Out-Law / Your Daily Need-To-Know

FOS DB transfer mis-selling complaints on the rise

Out-Law Analysis | 20 Nov 2018 | 12:05 pm | 2 min. read

ANALYSIS: Transfers from defined benefit (DB) pension schemes to less generous defined contribution (DC) schemes have the potential to trigger a mis-selling crisis reminiscent of that of the 1980s and 1990s.

The Financial Conduct Authority (FCA) has now issued guidance to improve the quality of pension transfer advice. The Financial Ombudsman Service (FOS) has also recently written about its rising concern with complaints regarding pension advice, and specifically DB to DC transfers. These documents confirm that we're seeing a large increase in customers and firms becoming more aware of the issue, and it is likely that this will only increase in the near future.

The cap on FOS compensation may increase in April next year, from £150,000 to £350,000. Given the sums at stake, DB mis-selling exposures are one of those risks to which the new FOS limit will clearly be relevant.

As many as two million savers were mistakenly advised to opt out of occupational schemes and take out personal pensions in the late 1980s and early 1990s.

The introduction by the government of the pension freedoms in 2015 echoes the decision taken by the government of the 1980s to encourage individuals to take out personal pensions in a response to the problem of an aging population. Since 2015, there has been an escalation in the demand for pension transfer advice, as well as an increase in the volume of transfers out of DB schemes to DC schemes which will give savers more flexibility over when and how they draw down their pension savings.

The FCA has recognised the potential for significant consumer harm if consumers relinquish valuable benefits as a result of improper pension advice. It has now issued a policy statement containing finalised rules and guidance on improving the quality of pension transfer advice, including a requirement for all pension transfer specialists to hold a specific qualification by October 2020 for providing advice on investments. The guidance also proposes that advisers consider their client's attitude to, and understanding of, the risks of giving up safeguarded benefits for flexible benefits. The FCA has also sought views on whether to intervene in charging structures, which may include a ban on contingent charging.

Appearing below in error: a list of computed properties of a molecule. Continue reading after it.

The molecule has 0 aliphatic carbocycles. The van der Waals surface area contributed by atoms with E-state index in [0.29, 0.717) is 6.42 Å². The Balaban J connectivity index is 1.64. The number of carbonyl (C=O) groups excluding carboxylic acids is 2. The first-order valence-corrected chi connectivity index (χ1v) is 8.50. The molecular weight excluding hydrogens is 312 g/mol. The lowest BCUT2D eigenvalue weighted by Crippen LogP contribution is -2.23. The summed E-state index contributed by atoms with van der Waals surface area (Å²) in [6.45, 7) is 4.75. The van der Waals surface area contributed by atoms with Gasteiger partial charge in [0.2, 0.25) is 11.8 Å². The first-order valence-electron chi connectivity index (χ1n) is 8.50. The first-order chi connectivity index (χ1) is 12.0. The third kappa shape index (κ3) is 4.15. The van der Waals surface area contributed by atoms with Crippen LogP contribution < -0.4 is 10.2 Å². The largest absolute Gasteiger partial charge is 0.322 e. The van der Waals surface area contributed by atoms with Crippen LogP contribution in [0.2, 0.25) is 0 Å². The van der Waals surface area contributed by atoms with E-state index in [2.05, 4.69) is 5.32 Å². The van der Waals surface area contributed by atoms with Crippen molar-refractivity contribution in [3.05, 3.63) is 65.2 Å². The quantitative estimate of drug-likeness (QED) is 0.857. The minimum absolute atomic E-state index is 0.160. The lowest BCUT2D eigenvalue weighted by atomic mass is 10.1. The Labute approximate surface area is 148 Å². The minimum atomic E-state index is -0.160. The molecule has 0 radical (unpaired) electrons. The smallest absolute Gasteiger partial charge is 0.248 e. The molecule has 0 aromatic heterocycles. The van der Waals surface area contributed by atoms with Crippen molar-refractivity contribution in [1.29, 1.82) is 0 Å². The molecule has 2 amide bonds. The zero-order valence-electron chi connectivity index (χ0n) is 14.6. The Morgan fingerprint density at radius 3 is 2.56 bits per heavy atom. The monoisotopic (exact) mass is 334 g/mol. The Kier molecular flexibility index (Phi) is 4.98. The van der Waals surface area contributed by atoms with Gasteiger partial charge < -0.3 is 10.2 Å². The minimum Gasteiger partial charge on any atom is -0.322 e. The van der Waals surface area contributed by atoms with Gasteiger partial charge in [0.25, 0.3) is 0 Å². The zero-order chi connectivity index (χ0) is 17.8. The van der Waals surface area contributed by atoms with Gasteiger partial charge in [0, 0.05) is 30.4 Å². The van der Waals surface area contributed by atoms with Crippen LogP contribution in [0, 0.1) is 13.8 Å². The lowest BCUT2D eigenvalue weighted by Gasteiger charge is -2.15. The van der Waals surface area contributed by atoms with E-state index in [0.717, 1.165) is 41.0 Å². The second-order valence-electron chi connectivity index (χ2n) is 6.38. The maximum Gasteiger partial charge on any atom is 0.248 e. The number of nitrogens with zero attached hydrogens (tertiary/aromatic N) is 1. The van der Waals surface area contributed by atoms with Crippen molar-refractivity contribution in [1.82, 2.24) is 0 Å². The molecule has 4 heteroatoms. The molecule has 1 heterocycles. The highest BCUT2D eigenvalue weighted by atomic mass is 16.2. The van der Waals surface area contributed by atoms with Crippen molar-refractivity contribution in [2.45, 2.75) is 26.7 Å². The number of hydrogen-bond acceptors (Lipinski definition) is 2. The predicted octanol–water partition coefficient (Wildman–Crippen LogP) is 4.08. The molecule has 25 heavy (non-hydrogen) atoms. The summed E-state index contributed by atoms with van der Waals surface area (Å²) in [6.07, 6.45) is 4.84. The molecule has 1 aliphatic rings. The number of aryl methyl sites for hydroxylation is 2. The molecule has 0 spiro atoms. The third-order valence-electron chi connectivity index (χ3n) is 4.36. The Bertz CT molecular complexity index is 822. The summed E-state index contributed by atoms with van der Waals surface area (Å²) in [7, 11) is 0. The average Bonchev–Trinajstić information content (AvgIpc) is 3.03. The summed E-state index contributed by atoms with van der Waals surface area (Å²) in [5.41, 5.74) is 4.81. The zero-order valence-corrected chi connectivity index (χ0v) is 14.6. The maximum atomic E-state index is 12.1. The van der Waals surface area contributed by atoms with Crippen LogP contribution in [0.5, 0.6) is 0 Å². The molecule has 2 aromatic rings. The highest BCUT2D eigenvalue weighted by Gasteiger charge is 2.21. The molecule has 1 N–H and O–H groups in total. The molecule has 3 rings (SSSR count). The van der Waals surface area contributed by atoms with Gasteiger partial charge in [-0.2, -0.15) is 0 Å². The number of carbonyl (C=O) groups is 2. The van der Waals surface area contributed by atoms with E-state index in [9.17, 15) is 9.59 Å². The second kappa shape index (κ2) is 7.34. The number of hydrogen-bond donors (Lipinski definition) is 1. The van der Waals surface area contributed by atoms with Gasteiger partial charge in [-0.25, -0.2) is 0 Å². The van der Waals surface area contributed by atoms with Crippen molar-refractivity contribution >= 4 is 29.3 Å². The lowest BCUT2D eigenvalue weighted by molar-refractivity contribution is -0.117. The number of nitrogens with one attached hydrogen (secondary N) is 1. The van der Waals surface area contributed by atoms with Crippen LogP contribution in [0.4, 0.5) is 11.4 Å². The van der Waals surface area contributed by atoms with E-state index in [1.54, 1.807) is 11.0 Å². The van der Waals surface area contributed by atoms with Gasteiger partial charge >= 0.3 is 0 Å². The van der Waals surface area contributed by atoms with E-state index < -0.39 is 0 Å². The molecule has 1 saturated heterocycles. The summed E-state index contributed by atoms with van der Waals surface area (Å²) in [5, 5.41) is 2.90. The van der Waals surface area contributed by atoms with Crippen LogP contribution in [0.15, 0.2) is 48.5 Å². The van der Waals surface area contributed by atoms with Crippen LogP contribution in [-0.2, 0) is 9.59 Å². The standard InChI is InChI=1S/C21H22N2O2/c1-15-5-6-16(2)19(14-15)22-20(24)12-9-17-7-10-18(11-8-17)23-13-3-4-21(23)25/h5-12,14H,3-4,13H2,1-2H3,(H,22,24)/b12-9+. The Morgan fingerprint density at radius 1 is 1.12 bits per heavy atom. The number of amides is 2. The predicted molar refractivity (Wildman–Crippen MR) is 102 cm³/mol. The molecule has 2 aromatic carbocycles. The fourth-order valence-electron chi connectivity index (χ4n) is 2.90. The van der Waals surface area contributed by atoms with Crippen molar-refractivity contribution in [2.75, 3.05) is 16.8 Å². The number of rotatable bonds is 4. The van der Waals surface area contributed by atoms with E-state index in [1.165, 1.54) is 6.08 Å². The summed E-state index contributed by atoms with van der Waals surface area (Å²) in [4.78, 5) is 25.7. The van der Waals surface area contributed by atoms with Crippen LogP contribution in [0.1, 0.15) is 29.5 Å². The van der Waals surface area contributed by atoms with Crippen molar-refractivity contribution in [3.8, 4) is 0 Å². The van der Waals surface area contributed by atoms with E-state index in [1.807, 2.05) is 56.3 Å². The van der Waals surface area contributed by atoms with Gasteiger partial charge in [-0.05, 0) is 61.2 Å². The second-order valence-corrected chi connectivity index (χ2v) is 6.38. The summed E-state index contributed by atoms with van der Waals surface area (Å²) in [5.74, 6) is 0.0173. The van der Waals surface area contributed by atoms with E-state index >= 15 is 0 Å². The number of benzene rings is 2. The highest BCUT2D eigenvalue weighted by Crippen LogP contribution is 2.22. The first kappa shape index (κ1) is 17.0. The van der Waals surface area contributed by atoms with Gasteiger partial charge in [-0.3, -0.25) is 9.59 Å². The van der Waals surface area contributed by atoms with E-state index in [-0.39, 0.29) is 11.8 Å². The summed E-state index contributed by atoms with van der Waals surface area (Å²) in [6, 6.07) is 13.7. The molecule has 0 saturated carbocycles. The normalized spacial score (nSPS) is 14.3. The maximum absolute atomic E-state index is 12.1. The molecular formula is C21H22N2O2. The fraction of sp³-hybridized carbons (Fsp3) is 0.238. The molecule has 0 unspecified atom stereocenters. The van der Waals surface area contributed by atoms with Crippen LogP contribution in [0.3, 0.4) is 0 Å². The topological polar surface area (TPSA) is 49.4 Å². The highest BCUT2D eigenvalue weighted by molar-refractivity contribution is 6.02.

So how significant is the potential problem? Transfer values have been at record levels since 2016. Employee benefit consultancies have reported that the average transfer size is over £250,000, while the FCA has estimated that approximately 100,000 members are transferring out of their DB schemes every year. That's an estimated £20-30bn per annum moving out of DB schemes each year.

The FOS has now revealed that it has received 300 complaints involving DB to DC pension transfers since 2015. Although this only constitutes 2% of complaints, the FOS is evidently still interested - particularly given the sums of money involved in the transfers.

The FCA's recent intervention, in conjunction with the ease with which consumers can access substantial redress through the FOS, indicates that there is the potential for a wave of complaints surrounding pension transfers which may open up advisers to significant compensation liability. This obviously has the potential to create difficulties for advisers, particularly when considering that the FOS does not need to apply legal standards of proof but instead decides a complaint based on what is fair and reasonable in the circumstances.

Jonathan Cavill is a contentious financial regulatory expert at Pinsent Masons, the law firm behind Out-Law.com.